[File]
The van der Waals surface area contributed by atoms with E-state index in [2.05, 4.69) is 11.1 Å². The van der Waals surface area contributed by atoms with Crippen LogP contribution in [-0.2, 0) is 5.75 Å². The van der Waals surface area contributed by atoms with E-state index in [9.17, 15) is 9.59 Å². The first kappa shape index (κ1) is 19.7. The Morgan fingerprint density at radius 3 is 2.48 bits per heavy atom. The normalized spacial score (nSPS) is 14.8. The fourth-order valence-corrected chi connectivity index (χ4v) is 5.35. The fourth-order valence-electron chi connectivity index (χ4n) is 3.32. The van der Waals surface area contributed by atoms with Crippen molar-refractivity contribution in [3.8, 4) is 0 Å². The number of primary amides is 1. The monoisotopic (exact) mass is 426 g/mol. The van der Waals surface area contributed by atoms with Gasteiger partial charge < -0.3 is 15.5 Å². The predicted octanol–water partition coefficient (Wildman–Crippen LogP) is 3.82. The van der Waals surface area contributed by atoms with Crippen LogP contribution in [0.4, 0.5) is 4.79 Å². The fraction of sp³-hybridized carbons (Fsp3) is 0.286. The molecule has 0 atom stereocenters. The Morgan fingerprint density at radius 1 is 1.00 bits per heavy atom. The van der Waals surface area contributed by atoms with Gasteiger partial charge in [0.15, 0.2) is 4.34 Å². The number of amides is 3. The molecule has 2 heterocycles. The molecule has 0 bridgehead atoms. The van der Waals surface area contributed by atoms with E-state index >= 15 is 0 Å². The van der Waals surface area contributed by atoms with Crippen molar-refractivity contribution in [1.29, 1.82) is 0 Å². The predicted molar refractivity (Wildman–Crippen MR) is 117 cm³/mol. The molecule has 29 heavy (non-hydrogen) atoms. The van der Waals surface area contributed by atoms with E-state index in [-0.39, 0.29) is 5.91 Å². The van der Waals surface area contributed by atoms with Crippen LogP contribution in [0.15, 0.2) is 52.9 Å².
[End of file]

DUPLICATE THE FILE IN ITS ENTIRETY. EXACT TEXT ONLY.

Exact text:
The van der Waals surface area contributed by atoms with E-state index in [2.05, 4.69) is 11.1 Å². The van der Waals surface area contributed by atoms with Crippen LogP contribution in [-0.2, 0) is 5.75 Å². The van der Waals surface area contributed by atoms with E-state index in [9.17, 15) is 9.59 Å². The first kappa shape index (κ1) is 19.7. The Morgan fingerprint density at radius 3 is 2.48 bits per heavy atom. The normalized spacial score (nSPS) is 14.8. The fourth-order valence-corrected chi connectivity index (χ4v) is 5.35. The fourth-order valence-electron chi connectivity index (χ4n) is 3.32. The van der Waals surface area contributed by atoms with Crippen molar-refractivity contribution in [3.8, 4) is 0 Å². The number of primary amides is 1. The monoisotopic (exact) mass is 426 g/mol. The van der Waals surface area contributed by atoms with Gasteiger partial charge < -0.3 is 15.5 Å². The predicted octanol–water partition coefficient (Wildman–Crippen LogP) is 3.82. The van der Waals surface area contributed by atoms with Crippen LogP contribution in [0.4, 0.5) is 4.79 Å². The fraction of sp³-hybridized carbons (Fsp3) is 0.286. The molecule has 0 atom stereocenters. The Morgan fingerprint density at radius 1 is 1.00 bits per heavy atom. The van der Waals surface area contributed by atoms with Gasteiger partial charge in [0.15, 0.2) is 4.34 Å². The number of amides is 3. The molecule has 2 heterocycles. The molecule has 0 bridgehead atoms. The van der Waals surface area contributed by atoms with E-state index >= 15 is 0 Å². The van der Waals surface area contributed by atoms with Crippen molar-refractivity contribution in [1.29, 1.82) is 0 Å². The predicted molar refractivity (Wildman–Crippen MR) is 117 cm³/mol. The molecule has 29 heavy (non-hydrogen) atoms. The van der Waals surface area contributed by atoms with E-state index in [-0.39, 0.29) is 5.91 Å². The van der Waals surface area contributed by atoms with Crippen LogP contribution in [0.15, 0.2) is 52.9 Å².